Snøhetta has won the design competition for the Xingtai Grand Theater in China. Situated in Xingtai, one of China’s oldest cities, the theater will become a new landmark for the rapidly modernizing city.
As one of the fastest growing cities in the Hebei Province, the spatial layout of Xingtai’s old town is currently struggling to meet the needs of this rapid urban development. The new Grand Theater is the anchor of a new master plan in Central and Southern parts of the Province, forming a new cultural monument.
– Xingtai is looking towards the future while remaining grounded in its rich history, says Snøhetta founder Kjetil Trædal Thorsen. – The Grand Theater is an important cultural initiative to carry forward this city’s legacy and culture.
The design proposal goes beyond the prescribed site boundary, intentionally introducing a larger gesture – the Grand Circle Promenade. This includes not only the Grand Theater, but a science-and technology museum, a circular event plaza and the central eco-park, creating a generous space of interaction and creativity. Physically, functionally and symbolically, this circular gesture unites and connects the different cultural programs in the area; culture, science and nature, marking the area with its unique identity, while simultaneously fostering and instilling harmony to its surrounding environment. This design initiative connects the different cultural and science programs in the vicinity, creating an inclusive public space where visitors from any cultural or social background can enjoy the sights and activities around and inside the Grand Theater, without necessarily being a ticket-holder.
The design is inspired by the ancient Eastern Chinese philosophy, “Tian Yuan Di Fang”, meaning round sky and square Earth, which is a way of understanding the universe. The round sky represents its organic moving elements, such as the moon and the stars, whereas the square Earth represents the stable steadfast ground. By distinguishing heaven and Earth, the philosophy encompasses everything in between. The all-encompassing, incorporating design pays homage to this idiom, spanning from the macro level of the science museum and the park, to the micro-level where activities happen between heaven and Earth, inside, outside, on top of, or between the buildings.
Emerging from the Grand Circle Promenade is the Xingtai Grand Theater. The city’s name “XING” originated from the Chinese character “a well (井)”, attributed to the city’s early advancement in well technology. “TAI” means platform (台) and originates from the Tai Hang Mountains to the west. The design pays homage to the well and the city’s early advancement in well technology by incorporating the reflective pool at the center of the Grand Circle Promenade. A walkway circles the “well”, embracing the site before spiraling through the theater building, all the way up to its outdoor roof plaza, which provides a view of the new cultural area. The “platform” is represented via multiple podiums incorporated in the design, creating opportunities for both choreographed and live performances. Simultaneously, the building’s ceramic façade pays tribute to Xingtai’s rich porcelain manufacturing history, sweeping across the space and providing shade and cover for the pathway, as well as diffused lighting in the interior lobby. The Grand Theater’s structural slanted columns array at full height along the façade as a singular system, and the circular pathway mitigates itself along a square perimeter, rising to the outdoor roof plaza at 22.5 meters above grade.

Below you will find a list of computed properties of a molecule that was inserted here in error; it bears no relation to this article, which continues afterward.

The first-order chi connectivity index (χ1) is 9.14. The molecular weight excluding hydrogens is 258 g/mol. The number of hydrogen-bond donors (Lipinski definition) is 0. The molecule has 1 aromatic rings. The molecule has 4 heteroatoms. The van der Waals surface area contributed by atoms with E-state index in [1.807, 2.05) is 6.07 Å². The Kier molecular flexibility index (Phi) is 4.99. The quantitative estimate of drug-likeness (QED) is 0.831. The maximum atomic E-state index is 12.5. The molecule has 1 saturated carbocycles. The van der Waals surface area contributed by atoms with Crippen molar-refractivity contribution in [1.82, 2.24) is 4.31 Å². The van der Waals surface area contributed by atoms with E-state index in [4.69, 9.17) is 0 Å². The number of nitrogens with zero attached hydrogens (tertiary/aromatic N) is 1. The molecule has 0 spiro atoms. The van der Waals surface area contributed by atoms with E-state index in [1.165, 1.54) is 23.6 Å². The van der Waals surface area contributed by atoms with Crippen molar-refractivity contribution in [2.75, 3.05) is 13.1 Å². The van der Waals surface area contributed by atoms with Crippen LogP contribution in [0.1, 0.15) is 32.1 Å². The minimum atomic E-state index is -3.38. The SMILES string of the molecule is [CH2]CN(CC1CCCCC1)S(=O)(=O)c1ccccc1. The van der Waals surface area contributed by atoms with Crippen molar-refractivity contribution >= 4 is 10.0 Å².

The design aims to provide a conceptual level of balance between the theater’s long-curved plaza, shimmering façade, and soaring atrium. The Grand Circle Promenade demarcates a circular space which can be used for picnic gatherings and family activities. The outdoor amphitheater welcomes spontaneous impromptu practice sessions, and the midpoint platform overlooks the park. Its surrounding neighborhood is expected to become a significant node of interest for both future residents and visitors of Xingtai. Focusing on the interaction between the building and the public, the walls interact with the building itself and is a key element of the overall planning for the building. The Grand Theater aims to serve as a space for performances from all around the world, but also where life and activities organically aggregate around it.
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